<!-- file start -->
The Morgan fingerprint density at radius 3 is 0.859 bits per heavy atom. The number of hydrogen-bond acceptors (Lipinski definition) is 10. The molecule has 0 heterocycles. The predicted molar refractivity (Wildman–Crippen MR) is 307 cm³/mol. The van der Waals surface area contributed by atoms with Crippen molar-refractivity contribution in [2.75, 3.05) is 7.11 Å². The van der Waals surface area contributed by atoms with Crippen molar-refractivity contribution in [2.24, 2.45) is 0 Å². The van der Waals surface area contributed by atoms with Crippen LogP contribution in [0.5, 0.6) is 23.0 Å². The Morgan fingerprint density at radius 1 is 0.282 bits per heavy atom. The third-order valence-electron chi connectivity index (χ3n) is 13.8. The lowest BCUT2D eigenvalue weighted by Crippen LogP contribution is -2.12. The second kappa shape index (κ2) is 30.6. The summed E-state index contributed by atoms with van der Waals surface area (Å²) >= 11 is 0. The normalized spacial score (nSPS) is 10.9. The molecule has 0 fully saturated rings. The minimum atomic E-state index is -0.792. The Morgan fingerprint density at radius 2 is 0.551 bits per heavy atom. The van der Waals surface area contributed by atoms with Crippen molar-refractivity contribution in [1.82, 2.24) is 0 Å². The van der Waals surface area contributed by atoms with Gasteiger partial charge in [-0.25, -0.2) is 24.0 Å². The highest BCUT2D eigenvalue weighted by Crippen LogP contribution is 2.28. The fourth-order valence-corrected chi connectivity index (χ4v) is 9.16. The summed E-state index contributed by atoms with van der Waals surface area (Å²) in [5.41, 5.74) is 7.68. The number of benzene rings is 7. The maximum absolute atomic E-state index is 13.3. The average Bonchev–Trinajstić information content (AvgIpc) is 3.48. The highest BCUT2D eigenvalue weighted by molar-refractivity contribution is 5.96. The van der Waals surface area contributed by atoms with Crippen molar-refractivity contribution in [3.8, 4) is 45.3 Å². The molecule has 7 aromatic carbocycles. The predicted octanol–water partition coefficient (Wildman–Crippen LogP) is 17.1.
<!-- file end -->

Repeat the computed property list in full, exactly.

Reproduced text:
The Morgan fingerprint density at radius 3 is 0.859 bits per heavy atom. The number of hydrogen-bond acceptors (Lipinski definition) is 10. The molecule has 0 heterocycles. The predicted molar refractivity (Wildman–Crippen MR) is 307 cm³/mol. The van der Waals surface area contributed by atoms with Crippen molar-refractivity contribution in [2.75, 3.05) is 7.11 Å². The van der Waals surface area contributed by atoms with Crippen molar-refractivity contribution in [2.24, 2.45) is 0 Å². The van der Waals surface area contributed by atoms with Crippen LogP contribution in [0.5, 0.6) is 23.0 Å². The Morgan fingerprint density at radius 1 is 0.282 bits per heavy atom. The third-order valence-electron chi connectivity index (χ3n) is 13.8. The lowest BCUT2D eigenvalue weighted by Crippen LogP contribution is -2.12. The second kappa shape index (κ2) is 30.6. The summed E-state index contributed by atoms with van der Waals surface area (Å²) >= 11 is 0. The normalized spacial score (nSPS) is 10.9. The molecule has 0 fully saturated rings. The minimum atomic E-state index is -0.792. The Morgan fingerprint density at radius 2 is 0.551 bits per heavy atom. The van der Waals surface area contributed by atoms with Crippen molar-refractivity contribution in [1.82, 2.24) is 0 Å². The van der Waals surface area contributed by atoms with Gasteiger partial charge in [-0.25, -0.2) is 24.0 Å². The highest BCUT2D eigenvalue weighted by Crippen LogP contribution is 2.28. The fourth-order valence-corrected chi connectivity index (χ4v) is 9.16. The summed E-state index contributed by atoms with van der Waals surface area (Å²) in [5.41, 5.74) is 7.68. The number of benzene rings is 7. The maximum absolute atomic E-state index is 13.3. The average Bonchev–Trinajstić information content (AvgIpc) is 3.48. The highest BCUT2D eigenvalue weighted by molar-refractivity contribution is 5.96. The van der Waals surface area contributed by atoms with Crippen molar-refractivity contribution in [3.8, 4) is 45.3 Å². The molecule has 7 aromatic carbocycles. The predicted octanol–water partition coefficient (Wildman–Crippen LogP) is 17.1.